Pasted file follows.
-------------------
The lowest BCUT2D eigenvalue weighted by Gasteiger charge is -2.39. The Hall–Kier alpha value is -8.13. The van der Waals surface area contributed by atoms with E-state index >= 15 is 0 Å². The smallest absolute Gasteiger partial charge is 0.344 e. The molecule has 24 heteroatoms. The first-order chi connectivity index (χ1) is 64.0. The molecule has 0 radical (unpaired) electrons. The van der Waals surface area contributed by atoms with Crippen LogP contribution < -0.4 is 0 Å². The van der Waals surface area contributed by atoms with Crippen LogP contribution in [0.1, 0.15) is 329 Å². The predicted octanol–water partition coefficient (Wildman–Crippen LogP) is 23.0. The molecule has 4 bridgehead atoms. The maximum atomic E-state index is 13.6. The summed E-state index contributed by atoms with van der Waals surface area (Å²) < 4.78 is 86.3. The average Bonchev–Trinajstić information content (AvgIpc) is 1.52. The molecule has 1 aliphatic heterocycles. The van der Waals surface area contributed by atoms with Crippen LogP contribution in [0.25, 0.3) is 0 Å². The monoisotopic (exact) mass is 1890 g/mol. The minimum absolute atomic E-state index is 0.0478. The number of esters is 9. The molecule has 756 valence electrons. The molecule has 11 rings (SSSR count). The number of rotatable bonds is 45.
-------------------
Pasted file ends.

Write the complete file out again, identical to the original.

The lowest BCUT2D eigenvalue weighted by Gasteiger charge is -2.39. The Hall–Kier alpha value is -8.13. The van der Waals surface area contributed by atoms with E-state index >= 15 is 0 Å². The smallest absolute Gasteiger partial charge is 0.344 e. The molecule has 24 heteroatoms. The first-order chi connectivity index (χ1) is 64.0. The molecule has 0 radical (unpaired) electrons. The van der Waals surface area contributed by atoms with Crippen LogP contribution < -0.4 is 0 Å². The van der Waals surface area contributed by atoms with Crippen LogP contribution in [0.1, 0.15) is 329 Å². The predicted octanol–water partition coefficient (Wildman–Crippen LogP) is 23.0. The molecule has 4 bridgehead atoms. The maximum atomic E-state index is 13.6. The summed E-state index contributed by atoms with van der Waals surface area (Å²) < 4.78 is 86.3. The average Bonchev–Trinajstić information content (AvgIpc) is 1.52. The molecule has 1 aliphatic heterocycles. The van der Waals surface area contributed by atoms with Crippen LogP contribution in [0.25, 0.3) is 0 Å². The monoisotopic (exact) mass is 1890 g/mol. The minimum absolute atomic E-state index is 0.0478. The number of esters is 9. The molecule has 756 valence electrons. The molecule has 11 rings (SSSR count). The number of rotatable bonds is 45.